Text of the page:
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15 May 2013 The 2020 Vision Project is supported by the ACT Government Community Centenary Initiatives Fund Teaching Sustainability and the 2020 Vision.

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Presentation on theme: "15 May 2013 The 2020 Vision Project is supported by the ACT Government Community Centenary Initiatives Fund Teaching Sustainability and the 2020 Vision."— Presentation transcript:

1 15 May 2013 The 2020 Vision Project is supported by the ACT Government Community Centenary Initiatives Fund Teaching Sustainability and the 2020 Vision Sustainability Project Teachers’ Workshop

2 Our aim: You leave with ideas/lessons you can use immediately in the classroom Program: Outline 2020 Vision Sustainability Project Present broad sustainability issues as context Present practical classroom ideas Assist you to develop/refine your own sequence of lessons or unit of work on sustainability Introduction

3 2020 Vision Competition 23 Aug 2013 Exhibition of the best competition entries at the Festival of Young Ideas Nov 2013 Parliament of Youth on Sustainability Nov 2013 2020 Vision Sustainability Project

4 Core Activity Study one sustainability topic in the context of: How will Canberra reach the ACT Government’s 2020 greenhouse gas emission reduction target? How will Canberra become more sustainable? 2020 Vision Sustainability Project

5 Aims Engage the imagination of ACT school children in a deep consideration of the sustainability issues we face Provide students with a goal Provide a chance to showcase the work of your students, your school and you! Generate discussion in the broader community 2020 Vision Sustainability Project

6 A broader perspective on sustainability and climate change A perfect storm of ‘wicked problems’ is brewing Each one is serious, together they threaten survival of our species – Human numbers quadrupled in the past century – Consumption driven growth economy – Demand for land and water increasing while supply decreasing – Energy generation driving greenhouse gases – Political and governance systems cannot cope

7 So where is the hope in that? We are hurtling at breakneck speed down ‘Anthropo-centric Highway’ towards a brick wall of impossibility Fork in the road – Track to ‘Eco-centric survival’ Most don’t see the track and we don’t know where it will lead us U-turn or catastrophe at the brick wall We have already moved beyond the safe limits of physics, biology and chemistry and our planet is decompensating Our best hope lies on the Eco-centric survival track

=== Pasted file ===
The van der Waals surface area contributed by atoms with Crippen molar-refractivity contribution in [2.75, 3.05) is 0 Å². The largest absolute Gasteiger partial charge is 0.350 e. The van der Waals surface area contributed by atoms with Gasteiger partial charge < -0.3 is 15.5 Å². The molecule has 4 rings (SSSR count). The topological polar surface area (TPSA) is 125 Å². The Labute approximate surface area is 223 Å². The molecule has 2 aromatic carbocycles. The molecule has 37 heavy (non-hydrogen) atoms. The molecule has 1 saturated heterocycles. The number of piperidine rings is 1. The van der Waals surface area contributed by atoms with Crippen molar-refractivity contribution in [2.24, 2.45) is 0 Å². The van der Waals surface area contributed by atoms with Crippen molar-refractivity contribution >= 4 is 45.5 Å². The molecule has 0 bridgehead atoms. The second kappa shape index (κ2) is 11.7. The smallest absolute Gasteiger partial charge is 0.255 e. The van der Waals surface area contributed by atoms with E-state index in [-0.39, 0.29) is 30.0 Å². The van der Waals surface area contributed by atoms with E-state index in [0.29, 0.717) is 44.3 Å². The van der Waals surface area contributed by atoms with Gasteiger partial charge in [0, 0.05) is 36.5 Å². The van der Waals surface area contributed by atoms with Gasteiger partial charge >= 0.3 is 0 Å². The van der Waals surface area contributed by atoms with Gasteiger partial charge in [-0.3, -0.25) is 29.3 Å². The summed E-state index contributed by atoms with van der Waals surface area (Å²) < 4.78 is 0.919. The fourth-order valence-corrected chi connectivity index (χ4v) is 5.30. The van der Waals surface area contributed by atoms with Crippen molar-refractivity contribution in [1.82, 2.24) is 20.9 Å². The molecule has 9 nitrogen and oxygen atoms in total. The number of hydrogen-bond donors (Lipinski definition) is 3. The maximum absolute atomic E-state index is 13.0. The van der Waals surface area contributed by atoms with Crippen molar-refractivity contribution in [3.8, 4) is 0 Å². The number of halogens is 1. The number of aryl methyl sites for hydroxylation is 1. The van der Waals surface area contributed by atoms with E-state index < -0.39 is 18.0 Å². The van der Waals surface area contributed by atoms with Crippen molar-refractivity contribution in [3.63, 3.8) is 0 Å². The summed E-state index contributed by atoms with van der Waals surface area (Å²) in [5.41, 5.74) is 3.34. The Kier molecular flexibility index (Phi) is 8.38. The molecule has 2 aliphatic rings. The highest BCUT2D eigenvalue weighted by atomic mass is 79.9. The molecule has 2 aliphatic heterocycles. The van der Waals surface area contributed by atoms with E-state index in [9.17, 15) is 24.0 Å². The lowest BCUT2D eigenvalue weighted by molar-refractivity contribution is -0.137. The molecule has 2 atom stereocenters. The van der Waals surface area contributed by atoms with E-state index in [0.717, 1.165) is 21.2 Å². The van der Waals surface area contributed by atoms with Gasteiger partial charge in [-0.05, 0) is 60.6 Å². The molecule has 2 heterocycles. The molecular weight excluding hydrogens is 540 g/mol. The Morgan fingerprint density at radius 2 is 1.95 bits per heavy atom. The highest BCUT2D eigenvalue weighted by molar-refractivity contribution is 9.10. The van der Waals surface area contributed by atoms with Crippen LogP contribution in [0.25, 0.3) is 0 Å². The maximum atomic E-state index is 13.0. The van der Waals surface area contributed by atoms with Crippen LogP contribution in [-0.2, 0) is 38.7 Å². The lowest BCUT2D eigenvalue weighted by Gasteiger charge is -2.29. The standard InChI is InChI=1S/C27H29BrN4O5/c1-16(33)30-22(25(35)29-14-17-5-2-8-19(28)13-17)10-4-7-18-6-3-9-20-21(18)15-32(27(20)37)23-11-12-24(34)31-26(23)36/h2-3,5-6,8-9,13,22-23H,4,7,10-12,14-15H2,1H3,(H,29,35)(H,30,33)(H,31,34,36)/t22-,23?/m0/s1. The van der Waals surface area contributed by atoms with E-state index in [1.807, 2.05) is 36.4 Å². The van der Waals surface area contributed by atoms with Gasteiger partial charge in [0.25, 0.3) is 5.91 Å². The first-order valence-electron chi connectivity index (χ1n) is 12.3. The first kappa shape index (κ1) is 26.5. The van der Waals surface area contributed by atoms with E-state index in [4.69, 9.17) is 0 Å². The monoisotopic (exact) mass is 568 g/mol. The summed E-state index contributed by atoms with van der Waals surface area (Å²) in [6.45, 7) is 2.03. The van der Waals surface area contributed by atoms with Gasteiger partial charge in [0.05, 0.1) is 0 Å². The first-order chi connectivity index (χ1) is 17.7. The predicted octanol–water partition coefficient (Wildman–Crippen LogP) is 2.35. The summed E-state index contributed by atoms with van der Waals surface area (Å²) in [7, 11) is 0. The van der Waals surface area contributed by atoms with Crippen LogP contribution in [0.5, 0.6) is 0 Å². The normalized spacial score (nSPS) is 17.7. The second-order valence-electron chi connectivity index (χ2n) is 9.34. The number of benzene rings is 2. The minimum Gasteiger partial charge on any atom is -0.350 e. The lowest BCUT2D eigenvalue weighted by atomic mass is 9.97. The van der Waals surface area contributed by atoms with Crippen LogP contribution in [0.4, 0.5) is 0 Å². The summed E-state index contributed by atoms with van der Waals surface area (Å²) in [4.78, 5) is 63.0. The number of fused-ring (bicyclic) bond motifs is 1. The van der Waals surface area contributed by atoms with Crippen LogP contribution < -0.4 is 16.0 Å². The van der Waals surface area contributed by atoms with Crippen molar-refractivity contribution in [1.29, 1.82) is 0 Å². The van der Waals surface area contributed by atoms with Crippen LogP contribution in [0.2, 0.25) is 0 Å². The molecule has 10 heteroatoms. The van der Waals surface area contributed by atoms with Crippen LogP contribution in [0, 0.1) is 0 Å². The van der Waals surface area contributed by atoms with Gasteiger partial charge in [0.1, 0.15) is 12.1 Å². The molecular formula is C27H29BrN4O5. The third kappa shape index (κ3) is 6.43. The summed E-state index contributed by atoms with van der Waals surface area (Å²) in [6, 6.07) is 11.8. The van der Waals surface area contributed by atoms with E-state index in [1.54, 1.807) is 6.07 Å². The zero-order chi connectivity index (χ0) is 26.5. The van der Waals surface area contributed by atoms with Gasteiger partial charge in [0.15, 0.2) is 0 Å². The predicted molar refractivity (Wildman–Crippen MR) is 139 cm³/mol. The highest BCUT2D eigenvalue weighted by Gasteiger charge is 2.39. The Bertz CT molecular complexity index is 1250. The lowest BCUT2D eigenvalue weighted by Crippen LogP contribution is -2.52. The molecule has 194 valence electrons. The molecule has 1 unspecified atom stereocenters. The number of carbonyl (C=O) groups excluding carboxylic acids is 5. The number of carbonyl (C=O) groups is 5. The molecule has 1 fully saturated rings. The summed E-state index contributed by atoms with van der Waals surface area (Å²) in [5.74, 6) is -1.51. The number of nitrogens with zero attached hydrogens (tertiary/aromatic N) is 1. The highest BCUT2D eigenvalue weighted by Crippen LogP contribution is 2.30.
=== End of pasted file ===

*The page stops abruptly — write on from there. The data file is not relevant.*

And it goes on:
8 Global change – Crossing the safe boundaries of sustainability Climate change (boundary already crossed) Ocean acidification Atmospheric ozone depletion Nitrogen and phosphorus cycles (boundary already crossed) Global freshwater use Land use change Loss of biodiversity (boundary already crossed) Atmospheric particulates Chemical pollution

9 Shifting from an anthropo-centric to an eco-centric mindset Three things stand in way of positive outcome: economy, governance and our mindset Harder for those over 25 We are conditioned to believe that humans are in control and that the earth is infinitely exploitable Reinforced by our jobs, TV and the economy Kids come fresh and without our baggage Our task is to give them the tools of eco-centrism

10 What is eco-centrism? Recognition of our utter dependence on healthy ecosystems Making their nurture central to our culture Designing a steady state economy A governance system that respects communities, environment and operates on democratic principles Caring, sharing and nurture > competition, winning, dominating and controlling Transformation when enough take the new track

11 The ecological footprint Per capita use of biologically active land and water in global hectares Can calculate from the ACF atlas for families, individuals, suburbs The vital role of CO2 Derived from an analysis of household expenditure Our life choices in food, drink, travel, leisure activity, clothing and buildings, all have ecological implications Modules in the SEE-Change curriculum materials

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13 Footprints vary in size Enough land and water to support sustainably 7 billion people with 1.8 hectares per person. We are using 2.7 9.2 global hectares: size of the average ACT resident’s ecological footprint in 2008-09. The footprint has increased 25% in 10 years 13% above the Australian average and nearly 3.4 times the global average. People in developing countries have footprints ranging from 0.8 to 1.8 hectares. Biologically active land has been declining, while humanity’s footprint has increased.

14 Five discussion modules Intended for senior students, teachers, parents – Hope and action in a difficult decade – The environmental challenge – Population, the economy and inequality – A new road to a good future – A 2020 Vision of caring and hope